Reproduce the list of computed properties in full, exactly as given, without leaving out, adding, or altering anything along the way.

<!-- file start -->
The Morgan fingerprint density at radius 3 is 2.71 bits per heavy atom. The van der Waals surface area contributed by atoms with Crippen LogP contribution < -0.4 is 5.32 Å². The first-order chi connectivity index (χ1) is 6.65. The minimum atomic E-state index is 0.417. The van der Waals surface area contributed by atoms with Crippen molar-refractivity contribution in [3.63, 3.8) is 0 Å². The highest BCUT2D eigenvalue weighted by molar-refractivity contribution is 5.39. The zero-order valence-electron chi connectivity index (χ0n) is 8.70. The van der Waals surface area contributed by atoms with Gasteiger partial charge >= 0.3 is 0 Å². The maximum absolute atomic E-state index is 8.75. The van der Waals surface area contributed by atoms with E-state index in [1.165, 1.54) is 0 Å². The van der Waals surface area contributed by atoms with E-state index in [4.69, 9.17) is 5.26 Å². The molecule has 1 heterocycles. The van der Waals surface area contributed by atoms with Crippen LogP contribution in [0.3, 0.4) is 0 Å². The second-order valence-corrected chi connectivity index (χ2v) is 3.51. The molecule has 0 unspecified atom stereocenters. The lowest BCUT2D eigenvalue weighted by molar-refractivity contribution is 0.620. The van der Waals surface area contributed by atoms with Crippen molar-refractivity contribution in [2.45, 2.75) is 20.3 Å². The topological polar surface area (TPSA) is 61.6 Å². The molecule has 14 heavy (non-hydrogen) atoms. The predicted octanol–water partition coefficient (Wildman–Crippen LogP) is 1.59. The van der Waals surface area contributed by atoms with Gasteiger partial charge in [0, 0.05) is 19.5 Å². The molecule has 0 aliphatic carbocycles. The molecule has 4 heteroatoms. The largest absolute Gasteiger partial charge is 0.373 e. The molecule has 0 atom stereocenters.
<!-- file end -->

The Morgan fingerprint density at radius 3 is 2.71 bits per heavy atom. The van der Waals surface area contributed by atoms with Crippen LogP contribution < -0.4 is 5.32 Å². The first-order chi connectivity index (χ1) is 6.65. The minimum atomic E-state index is 0.417. The van der Waals surface area contributed by atoms with Crippen molar-refractivity contribution in [3.63, 3.8) is 0 Å². The highest BCUT2D eigenvalue weighted by molar-refractivity contribution is 5.39. The zero-order valence-electron chi connectivity index (χ0n) is 8.70. The van der Waals surface area contributed by atoms with Gasteiger partial charge >= 0.3 is 0 Å². The maximum absolute atomic E-state index is 8.75. The van der Waals surface area contributed by atoms with E-state index in [1.165, 1.54) is 0 Å². The van der Waals surface area contributed by atoms with E-state index in [4.69, 9.17) is 5.26 Å². The molecule has 1 heterocycles. The van der Waals surface area contributed by atoms with Crippen LogP contribution in [0.3, 0.4) is 0 Å². The second-order valence-corrected chi connectivity index (χ2v) is 3.51. The molecule has 0 unspecified atom stereocenters. The lowest BCUT2D eigenvalue weighted by molar-refractivity contribution is 0.620. The van der Waals surface area contributed by atoms with Crippen molar-refractivity contribution in [2.45, 2.75) is 20.3 Å². The topological polar surface area (TPSA) is 61.6 Å². The molecule has 14 heavy (non-hydrogen) atoms. The predicted octanol–water partition coefficient (Wildman–Crippen LogP) is 1.59. The van der Waals surface area contributed by atoms with Gasteiger partial charge in [0, 0.05) is 19.5 Å². The molecule has 0 aliphatic carbocycles. The molecule has 4 heteroatoms. The largest absolute Gasteiger partial charge is 0.373 e. The molecule has 0 atom stereocenters.